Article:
Here’s a fine example of the medal produced for the Croton Water Celebration, when what we now call the Old Croton Aqueduct opened to public use on October 14, 1842. This is currently being offered by John Kraljevich, a leading expert in American historical medals, coins, paper money and related Americana, who has graciously allowed … Continue reading The 1842 Croton Water Celebration Medal
On October 11, 1842 former President John Quincy Adams realized he had neglected to respond—several times—to an invitation to be an honored guest at the Croton Water Celebration. In his diary he wrote, “. . . on turning over my letters recently received, to endorse and file them, I found one which I had totally … Continue reading John Quincy Adams Sends His Regrets
Today is the 172nd anniversary of the Croton Water Celebration, when what we now call the Old Croton Aqueduct opened to public use on October 14, 1842. The day-long celebration included a massive seven-mile-long parade, songs written and performed for the occasion, and culminated in jets of pure, sparkling water rising fifty feet in the … Continue reading Croton’s Waves in All Their Glory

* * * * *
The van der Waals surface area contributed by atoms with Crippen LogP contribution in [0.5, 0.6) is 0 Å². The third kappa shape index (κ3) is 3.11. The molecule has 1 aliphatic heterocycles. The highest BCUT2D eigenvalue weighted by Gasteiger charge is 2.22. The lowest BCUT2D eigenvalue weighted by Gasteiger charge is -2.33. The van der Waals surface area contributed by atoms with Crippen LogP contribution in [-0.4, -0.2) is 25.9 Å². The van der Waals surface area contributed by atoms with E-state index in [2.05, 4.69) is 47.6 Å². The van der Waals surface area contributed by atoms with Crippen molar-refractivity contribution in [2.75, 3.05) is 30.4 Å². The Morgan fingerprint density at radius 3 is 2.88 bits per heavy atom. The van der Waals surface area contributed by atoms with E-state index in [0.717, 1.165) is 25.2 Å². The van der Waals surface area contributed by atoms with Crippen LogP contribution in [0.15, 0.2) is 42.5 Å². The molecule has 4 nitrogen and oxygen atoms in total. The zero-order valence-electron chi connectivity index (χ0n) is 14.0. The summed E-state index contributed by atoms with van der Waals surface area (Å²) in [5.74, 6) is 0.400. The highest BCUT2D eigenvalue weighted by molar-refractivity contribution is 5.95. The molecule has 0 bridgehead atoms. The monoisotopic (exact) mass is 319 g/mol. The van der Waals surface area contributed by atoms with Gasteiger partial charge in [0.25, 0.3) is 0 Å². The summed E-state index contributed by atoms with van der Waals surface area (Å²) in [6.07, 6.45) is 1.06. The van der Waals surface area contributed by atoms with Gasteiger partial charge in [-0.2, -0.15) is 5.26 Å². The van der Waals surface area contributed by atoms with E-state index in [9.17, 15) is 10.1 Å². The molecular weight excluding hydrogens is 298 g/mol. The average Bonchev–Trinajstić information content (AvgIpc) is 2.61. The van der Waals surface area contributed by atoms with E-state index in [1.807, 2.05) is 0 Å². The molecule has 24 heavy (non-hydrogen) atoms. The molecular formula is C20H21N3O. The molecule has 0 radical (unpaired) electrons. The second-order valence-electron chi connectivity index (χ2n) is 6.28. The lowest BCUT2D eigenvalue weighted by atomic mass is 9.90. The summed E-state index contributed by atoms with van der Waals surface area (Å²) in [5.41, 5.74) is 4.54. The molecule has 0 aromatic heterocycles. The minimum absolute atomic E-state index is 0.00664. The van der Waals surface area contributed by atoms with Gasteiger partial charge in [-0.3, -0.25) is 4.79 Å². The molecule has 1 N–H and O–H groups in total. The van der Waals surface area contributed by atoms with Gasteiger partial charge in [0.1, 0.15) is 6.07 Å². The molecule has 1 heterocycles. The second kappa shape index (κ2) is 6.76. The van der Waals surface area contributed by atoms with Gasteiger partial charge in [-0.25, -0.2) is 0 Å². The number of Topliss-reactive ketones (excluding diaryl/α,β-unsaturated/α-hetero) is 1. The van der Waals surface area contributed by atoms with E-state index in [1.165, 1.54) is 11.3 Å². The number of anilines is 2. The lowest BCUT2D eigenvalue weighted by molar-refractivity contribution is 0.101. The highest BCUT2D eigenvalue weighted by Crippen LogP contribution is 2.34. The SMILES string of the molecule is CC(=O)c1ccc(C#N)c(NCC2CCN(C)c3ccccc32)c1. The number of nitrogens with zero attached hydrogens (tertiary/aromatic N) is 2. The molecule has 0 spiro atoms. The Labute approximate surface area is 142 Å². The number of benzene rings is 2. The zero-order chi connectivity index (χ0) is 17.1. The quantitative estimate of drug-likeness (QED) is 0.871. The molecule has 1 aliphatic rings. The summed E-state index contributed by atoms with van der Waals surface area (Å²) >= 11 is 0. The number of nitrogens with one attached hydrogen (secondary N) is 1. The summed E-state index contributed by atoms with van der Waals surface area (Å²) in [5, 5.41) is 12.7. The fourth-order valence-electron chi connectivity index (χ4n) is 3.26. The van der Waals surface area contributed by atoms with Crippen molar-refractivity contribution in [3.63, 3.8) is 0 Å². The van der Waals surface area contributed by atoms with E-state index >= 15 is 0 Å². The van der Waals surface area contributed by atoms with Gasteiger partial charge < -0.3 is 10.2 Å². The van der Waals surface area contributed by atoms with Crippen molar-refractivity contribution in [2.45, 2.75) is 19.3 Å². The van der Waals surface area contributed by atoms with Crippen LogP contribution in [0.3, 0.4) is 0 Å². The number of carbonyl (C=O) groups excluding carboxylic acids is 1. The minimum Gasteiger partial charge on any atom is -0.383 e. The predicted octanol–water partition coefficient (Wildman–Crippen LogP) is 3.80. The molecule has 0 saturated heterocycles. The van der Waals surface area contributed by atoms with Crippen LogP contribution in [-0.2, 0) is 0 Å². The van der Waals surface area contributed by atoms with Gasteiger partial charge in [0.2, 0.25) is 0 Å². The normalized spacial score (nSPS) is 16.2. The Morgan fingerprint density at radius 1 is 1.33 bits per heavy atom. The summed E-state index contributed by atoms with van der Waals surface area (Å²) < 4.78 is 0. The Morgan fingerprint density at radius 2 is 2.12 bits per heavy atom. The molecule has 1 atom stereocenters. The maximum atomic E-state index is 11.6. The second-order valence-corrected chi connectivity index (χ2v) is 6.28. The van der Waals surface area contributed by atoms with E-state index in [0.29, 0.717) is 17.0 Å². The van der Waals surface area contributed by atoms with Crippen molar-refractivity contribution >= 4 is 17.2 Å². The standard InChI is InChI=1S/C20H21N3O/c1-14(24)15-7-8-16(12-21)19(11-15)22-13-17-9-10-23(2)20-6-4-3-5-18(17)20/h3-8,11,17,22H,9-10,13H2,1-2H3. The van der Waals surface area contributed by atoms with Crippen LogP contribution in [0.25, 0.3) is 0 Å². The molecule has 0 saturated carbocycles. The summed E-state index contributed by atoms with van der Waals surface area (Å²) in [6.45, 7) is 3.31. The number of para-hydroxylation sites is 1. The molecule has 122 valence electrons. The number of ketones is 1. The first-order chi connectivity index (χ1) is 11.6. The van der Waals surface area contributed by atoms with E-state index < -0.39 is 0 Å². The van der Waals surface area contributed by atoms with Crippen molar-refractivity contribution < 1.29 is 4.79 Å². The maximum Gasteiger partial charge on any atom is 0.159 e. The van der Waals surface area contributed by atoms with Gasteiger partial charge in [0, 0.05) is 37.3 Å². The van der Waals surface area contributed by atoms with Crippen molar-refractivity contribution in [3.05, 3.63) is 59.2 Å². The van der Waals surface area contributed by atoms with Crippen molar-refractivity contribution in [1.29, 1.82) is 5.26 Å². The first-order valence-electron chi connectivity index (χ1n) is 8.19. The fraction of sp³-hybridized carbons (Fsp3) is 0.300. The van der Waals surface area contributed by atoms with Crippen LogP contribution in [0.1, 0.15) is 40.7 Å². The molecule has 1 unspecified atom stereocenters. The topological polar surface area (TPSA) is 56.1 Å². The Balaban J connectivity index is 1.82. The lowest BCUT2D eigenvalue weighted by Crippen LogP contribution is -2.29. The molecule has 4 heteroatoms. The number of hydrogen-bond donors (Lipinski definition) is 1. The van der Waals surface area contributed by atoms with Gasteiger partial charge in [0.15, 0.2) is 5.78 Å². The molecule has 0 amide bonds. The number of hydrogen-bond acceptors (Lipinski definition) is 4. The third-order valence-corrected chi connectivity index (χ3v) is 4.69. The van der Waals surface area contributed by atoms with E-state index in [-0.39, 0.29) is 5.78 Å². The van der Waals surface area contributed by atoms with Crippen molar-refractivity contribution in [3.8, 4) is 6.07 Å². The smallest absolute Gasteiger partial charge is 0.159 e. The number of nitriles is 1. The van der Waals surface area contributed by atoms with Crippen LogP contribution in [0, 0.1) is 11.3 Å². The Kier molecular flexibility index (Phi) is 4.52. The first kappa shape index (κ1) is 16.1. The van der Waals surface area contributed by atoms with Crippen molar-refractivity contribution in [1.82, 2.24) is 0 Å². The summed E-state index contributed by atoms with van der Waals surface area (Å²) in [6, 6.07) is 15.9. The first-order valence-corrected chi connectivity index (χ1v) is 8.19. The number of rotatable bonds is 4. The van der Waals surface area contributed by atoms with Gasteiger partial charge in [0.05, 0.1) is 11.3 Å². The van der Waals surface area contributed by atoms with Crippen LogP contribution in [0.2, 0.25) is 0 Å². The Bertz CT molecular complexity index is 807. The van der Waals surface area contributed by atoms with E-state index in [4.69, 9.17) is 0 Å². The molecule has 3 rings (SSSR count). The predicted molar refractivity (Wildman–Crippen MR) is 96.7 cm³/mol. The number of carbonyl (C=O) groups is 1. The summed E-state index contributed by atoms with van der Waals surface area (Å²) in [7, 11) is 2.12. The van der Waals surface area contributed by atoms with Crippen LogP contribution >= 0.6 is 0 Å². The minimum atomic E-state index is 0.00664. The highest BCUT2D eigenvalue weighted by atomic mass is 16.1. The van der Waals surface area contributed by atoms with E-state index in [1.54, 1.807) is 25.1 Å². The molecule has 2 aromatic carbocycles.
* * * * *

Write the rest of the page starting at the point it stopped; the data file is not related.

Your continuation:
This month is the 171st anniversary of the “greatest jubilee that New York or America has ever boasted—a jubilee in commemoration of the greatest blessing that a city like New York could receive—the introduction of an abundant supply of pure and wholesome water.” 1 The jubilee took place on October 14, 1842 and the quote is … Continue reading The Greatest Jubilee That New York . . . Has Ever Boasted
As we noted in a previous post, the poet and social activist Lydia Maria Child recorded the unbridled joy New Yorkers felt when the Croton Aqueduct opened in 1842. The arrival of the "clean, sweet, abundant water" also inspired her to write a poem, "The New-York Boy's Song," which was published in 1854 in her … Continue reading O, blessed be the Croton!
Of all the people who recorded the unbridled joy New Yorkers felt when the Croton Aqueduct opened in October 1842, few captured it as eloquently as Maria Lydia Child, whose poem Thanksgiving Day, was set to music and is known today as Over the River and Through the Woods. In her book Letters from New-York she … Continue reading Clean, Sweet, Abundant Water!
Post card of the Introduction of the Croton Water float in the 1909 Hudson-Fulton Celebration parade in New York City.
Croton Water Celebration 1842. Lithograph, 9 3/4 x 13 inches. New York: J.F. Atwill, 1842 . This copy is being auctioned at Swann Auction Galleries.